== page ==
Historical Fiction

Module code: EN3171

Module co-ordinator: Dr Kate Loveman 

This course explores the writing and reception of historical fiction taking examples from the early nineteenth century to the present day. Beginning with Walter Scott's Waverley -- often called 'the first historical novel' -- we will investigate the advantages and challenges facing authors who choose to set their work in the past, along with the varying appeal of this work for readers and critics. 

What draws authors to particular time periods? What makes a novel 'historical' and what are the preoccupations and narrative techniques common in historical fiction? How are historical sources employed in these works? We will consider the factors that influence whether a historical novel is labelled intellectually respectable or 'merely' popular. If historical fiction has been among the most commercially successful literary forms in recent years, it has always been among the most provocative.


The main focus of this module will be on narratives set in the early modern period (1500-1750). Scott's best-seller Waverley (published in 1814 but set in the 1740s) offers an introduction to many of the issues surrounding historical fiction. We will look at the connections between historical fiction and other literary forms such as the detective story and the Gothic, using works such as James Hogg's Confessions of a Justified Sinner (1825). Most of our examples, however, will be from twentieth- and twenty-first century writers, including Hilary Mantel's Booker-prize winning Wolf Hall (2009). Primary works will be set in context through the use of historical documents, contemporary reviews, and secondary criticism.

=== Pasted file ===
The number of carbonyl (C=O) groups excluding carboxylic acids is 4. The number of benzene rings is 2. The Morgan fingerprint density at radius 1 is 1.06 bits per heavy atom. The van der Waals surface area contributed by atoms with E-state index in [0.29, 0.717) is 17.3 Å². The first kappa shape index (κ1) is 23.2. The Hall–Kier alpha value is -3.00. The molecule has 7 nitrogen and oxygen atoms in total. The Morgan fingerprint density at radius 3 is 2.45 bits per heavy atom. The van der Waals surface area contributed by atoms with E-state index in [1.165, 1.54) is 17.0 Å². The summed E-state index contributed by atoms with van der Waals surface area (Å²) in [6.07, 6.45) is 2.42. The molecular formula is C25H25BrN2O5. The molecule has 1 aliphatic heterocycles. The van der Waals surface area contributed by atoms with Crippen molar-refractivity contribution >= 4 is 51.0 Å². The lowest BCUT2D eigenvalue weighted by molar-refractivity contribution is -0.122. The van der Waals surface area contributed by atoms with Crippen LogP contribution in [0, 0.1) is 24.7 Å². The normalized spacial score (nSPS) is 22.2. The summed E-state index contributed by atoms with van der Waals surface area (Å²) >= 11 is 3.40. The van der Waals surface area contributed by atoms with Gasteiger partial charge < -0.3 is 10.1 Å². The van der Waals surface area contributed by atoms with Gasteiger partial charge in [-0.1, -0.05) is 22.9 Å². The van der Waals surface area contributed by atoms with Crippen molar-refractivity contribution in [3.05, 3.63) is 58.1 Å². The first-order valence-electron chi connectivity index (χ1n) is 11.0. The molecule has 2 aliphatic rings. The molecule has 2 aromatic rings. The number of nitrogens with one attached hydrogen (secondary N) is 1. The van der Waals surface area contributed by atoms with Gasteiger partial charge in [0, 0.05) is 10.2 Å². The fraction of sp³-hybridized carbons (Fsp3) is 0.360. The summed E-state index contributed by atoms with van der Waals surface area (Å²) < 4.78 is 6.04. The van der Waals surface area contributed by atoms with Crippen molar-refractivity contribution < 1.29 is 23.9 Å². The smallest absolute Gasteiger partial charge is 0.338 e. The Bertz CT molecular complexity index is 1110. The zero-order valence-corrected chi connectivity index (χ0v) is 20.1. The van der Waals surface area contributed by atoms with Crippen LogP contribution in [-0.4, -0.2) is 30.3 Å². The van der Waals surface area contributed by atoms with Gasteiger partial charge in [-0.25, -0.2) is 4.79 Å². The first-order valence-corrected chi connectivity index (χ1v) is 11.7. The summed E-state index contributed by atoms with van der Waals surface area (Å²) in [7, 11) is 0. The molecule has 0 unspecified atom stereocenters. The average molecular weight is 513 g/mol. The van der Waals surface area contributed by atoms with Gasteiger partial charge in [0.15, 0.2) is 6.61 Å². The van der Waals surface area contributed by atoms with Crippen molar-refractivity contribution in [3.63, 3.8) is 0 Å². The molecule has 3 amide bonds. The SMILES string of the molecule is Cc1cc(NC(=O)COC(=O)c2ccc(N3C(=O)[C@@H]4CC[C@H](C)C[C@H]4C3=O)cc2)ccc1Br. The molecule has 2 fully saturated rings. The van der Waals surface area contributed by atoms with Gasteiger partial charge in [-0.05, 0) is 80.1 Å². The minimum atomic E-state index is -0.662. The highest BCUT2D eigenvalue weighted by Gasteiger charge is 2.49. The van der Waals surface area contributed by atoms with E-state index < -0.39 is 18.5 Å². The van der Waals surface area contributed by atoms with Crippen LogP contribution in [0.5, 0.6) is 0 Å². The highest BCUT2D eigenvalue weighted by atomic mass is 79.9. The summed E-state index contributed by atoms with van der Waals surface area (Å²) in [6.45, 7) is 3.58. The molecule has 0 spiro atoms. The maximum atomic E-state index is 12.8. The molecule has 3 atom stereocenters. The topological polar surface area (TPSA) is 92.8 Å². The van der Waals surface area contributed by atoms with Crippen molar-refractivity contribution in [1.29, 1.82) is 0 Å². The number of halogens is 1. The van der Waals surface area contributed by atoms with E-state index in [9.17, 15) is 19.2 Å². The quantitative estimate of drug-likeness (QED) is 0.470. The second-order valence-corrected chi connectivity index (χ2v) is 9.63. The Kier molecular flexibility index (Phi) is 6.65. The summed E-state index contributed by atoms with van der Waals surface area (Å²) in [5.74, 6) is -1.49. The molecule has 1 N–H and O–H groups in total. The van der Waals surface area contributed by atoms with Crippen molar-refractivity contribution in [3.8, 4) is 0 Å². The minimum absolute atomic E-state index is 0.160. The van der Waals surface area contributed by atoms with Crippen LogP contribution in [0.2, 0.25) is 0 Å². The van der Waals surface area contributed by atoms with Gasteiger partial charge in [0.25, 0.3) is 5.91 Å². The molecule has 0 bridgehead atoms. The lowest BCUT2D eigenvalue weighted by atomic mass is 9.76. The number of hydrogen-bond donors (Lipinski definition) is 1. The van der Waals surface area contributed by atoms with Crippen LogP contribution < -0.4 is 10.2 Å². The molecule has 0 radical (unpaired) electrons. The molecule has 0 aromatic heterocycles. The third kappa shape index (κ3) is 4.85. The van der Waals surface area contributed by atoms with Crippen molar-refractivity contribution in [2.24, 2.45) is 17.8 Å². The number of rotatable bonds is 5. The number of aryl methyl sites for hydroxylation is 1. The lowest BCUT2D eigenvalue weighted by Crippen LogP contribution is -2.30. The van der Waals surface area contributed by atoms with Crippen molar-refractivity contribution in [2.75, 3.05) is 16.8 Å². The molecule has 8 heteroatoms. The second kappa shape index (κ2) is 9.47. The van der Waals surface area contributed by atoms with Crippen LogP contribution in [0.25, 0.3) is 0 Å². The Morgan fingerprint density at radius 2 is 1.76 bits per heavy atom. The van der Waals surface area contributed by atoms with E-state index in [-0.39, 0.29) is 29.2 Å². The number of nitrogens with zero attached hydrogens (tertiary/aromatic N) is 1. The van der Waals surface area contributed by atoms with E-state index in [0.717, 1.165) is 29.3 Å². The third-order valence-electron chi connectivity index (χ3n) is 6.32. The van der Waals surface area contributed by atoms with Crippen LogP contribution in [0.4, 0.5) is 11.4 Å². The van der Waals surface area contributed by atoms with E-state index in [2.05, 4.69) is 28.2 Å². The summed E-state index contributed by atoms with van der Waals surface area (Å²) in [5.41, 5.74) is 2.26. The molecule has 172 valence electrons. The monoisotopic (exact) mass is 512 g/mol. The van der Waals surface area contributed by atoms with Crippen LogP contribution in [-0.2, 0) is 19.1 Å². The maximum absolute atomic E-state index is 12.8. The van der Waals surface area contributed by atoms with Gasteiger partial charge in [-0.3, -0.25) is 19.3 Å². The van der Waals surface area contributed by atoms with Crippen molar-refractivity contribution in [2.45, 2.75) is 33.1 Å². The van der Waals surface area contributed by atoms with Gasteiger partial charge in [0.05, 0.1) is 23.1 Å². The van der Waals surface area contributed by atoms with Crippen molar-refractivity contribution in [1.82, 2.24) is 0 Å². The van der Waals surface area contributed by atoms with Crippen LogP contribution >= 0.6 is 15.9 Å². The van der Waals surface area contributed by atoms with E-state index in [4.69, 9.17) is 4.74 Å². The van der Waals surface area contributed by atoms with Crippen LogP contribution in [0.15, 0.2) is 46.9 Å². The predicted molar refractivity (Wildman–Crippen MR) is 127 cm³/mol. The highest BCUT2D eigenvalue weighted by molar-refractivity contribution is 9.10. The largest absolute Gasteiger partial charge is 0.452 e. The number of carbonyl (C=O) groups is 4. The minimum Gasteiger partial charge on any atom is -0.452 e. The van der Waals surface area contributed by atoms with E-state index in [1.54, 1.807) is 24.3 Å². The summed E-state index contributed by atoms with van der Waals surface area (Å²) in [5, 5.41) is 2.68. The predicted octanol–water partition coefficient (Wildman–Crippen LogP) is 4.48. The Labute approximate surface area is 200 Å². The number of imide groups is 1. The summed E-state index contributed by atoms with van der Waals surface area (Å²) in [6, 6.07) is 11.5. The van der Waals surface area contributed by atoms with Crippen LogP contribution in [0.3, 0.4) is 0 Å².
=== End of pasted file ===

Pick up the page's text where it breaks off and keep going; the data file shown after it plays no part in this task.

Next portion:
The module is taught through weekly two-hour seminars. While some contextual materials will be provided, students will be asked to explore the reception of more recent works through their own investigations. Each student will offer a brief oral presentation to provide the basis for group discussion of one of the texts. Study of the longer books on the course will be spread over more than one week.

By the end of the module, students will be able to...

  • Construct clear and detailed arguments concerning a range of historical fiction from the nineteenth century to the early twenty-first century
  • Demonstrate awareness of the debates surrounding individual works of historical fiction and the 'historical novel' as a genre
  • Analyze how historical sources have been employed in the creation of particular fictional narratives
  • Identify the techniques used to position and market examples of historical fiction, and how these techniques may change over time


  • A 5,000-word essay